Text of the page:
It is not clear whether a Chiari pelvic osteotomy performed for the treatment of advanced osteoarthritis can delay the need for total hip arthroplasty. We present the mid-term results of the Chiari pelvic osteotomy performed for the treatment of Tönnis grade-3 osteoarthritis (large cysts, severe narrowing of the joint space, or severe deformity or necrosis of the head with extensive osteophyte formation), with a particular focus on whether this procedure can delay the need for total hip arthroplasty.
We followed thirty-two hips in thirty-one patients with Tönnis grade-3 osteoarthritis who had refused total hip arthroplasty and had been treated with a Chiari pelvic osteotomy. The mean age at the time of surgery was 35.2 years. The mean duration of follow-up was 11.2 years, at which time clinical evaluation with the Harris hip score and radiographic evaluation were performed.
The average Harris hip score improved from 52 points preoperatively to 77 points at the time of follow-up; the average pain score improved from 20 to 31 points. Three hips with a hip score of <70 points required totalhip arthroplasty. With a hip score of <70 points as the end point, the cumulative rate of survival at ten years was 72%. The clinical outcome was significantly influenced by the preoperative center-edge angle (p = 0.004), the preoperative acetabular head index (p = 0.039), achievement of the appropriate osteotomy level (p = 0.011), and superior migration (p = 0.009) and lateral migration (p = 0.026) of the femoral head.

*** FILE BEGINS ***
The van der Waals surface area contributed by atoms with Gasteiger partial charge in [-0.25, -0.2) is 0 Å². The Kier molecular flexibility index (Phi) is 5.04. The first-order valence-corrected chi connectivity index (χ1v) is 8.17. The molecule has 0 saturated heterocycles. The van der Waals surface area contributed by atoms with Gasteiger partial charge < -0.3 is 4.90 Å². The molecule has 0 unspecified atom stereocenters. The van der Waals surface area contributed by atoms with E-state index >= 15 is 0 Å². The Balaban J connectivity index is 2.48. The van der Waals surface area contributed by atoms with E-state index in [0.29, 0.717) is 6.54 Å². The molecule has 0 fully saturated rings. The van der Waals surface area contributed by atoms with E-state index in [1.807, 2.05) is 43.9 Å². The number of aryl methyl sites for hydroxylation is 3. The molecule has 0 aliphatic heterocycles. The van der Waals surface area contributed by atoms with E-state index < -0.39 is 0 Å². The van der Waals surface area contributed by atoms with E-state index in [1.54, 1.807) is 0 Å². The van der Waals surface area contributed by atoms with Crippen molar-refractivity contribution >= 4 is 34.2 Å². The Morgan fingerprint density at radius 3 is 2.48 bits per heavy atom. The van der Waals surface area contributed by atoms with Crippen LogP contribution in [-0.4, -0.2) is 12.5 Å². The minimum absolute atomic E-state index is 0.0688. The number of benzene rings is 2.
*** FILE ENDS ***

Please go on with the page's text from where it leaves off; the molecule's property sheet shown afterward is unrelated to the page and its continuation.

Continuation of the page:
Although the clinical results were inferior to those of total hip arthroplasty, Chiari pelvic osteotomy may be an option for young patients with advanced osteoarthritis who prefer a joint-conserving procedure to total hip arthroplasty and accept a clinical outcome that is predicted to be less optimal than that of total hip arthroplasty. Moderate dysplasia and moderate subluxation without complete obliteration of the joint space and a preoperative centeredge angle of at least 10° are desirable selection criteria.
1 Department of Orthopaedic Surgery, Asahikawa Medical College, Midorigaoka Higashi 2-1-1-1, Asahikawa 078-8510, Japan. E-mail address for H. Ito: email@example.com
2 Department of Orthopaedic Surgery, Hokkaido University School of Medicine, Kita-ku Kita-15 Nishi-7, Sapporo 060-8638, Japan